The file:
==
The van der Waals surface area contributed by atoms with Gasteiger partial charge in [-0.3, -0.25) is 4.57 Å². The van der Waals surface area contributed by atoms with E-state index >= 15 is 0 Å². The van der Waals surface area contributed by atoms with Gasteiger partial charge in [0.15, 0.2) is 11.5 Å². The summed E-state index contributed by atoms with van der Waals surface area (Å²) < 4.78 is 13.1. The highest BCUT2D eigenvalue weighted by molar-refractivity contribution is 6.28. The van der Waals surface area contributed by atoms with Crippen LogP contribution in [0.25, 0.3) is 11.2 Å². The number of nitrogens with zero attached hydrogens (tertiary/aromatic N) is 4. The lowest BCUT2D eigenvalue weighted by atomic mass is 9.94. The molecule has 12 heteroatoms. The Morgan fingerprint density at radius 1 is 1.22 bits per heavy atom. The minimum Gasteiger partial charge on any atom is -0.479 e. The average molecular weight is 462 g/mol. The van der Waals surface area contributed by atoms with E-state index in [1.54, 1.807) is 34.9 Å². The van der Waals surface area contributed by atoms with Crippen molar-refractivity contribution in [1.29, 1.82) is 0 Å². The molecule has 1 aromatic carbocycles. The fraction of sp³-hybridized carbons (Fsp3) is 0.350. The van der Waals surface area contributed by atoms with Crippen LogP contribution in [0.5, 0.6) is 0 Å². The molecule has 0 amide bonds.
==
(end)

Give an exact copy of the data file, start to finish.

The van der Waals surface area contributed by atoms with Gasteiger partial charge in [-0.3, -0.25) is 4.57 Å². The van der Waals surface area contributed by atoms with E-state index >= 15 is 0 Å². The van der Waals surface area contributed by atoms with Gasteiger partial charge in [0.15, 0.2) is 11.5 Å². The summed E-state index contributed by atoms with van der Waals surface area (Å²) < 4.78 is 13.1. The highest BCUT2D eigenvalue weighted by molar-refractivity contribution is 6.28. The van der Waals surface area contributed by atoms with Crippen LogP contribution in [0.25, 0.3) is 11.2 Å². The number of nitrogens with zero attached hydrogens (tertiary/aromatic N) is 4. The lowest BCUT2D eigenvalue weighted by atomic mass is 9.94. The molecule has 12 heteroatoms. The Morgan fingerprint density at radius 1 is 1.22 bits per heavy atom. The minimum Gasteiger partial charge on any atom is -0.479 e. The average molecular weight is 462 g/mol. The van der Waals surface area contributed by atoms with E-state index in [1.54, 1.807) is 34.9 Å². The van der Waals surface area contributed by atoms with Crippen molar-refractivity contribution in [1.29, 1.82) is 0 Å². The molecule has 1 aromatic carbocycles. The fraction of sp³-hybridized carbons (Fsp3) is 0.350. The van der Waals surface area contributed by atoms with Crippen LogP contribution in [0.5, 0.6) is 0 Å². The molecule has 0 amide bonds.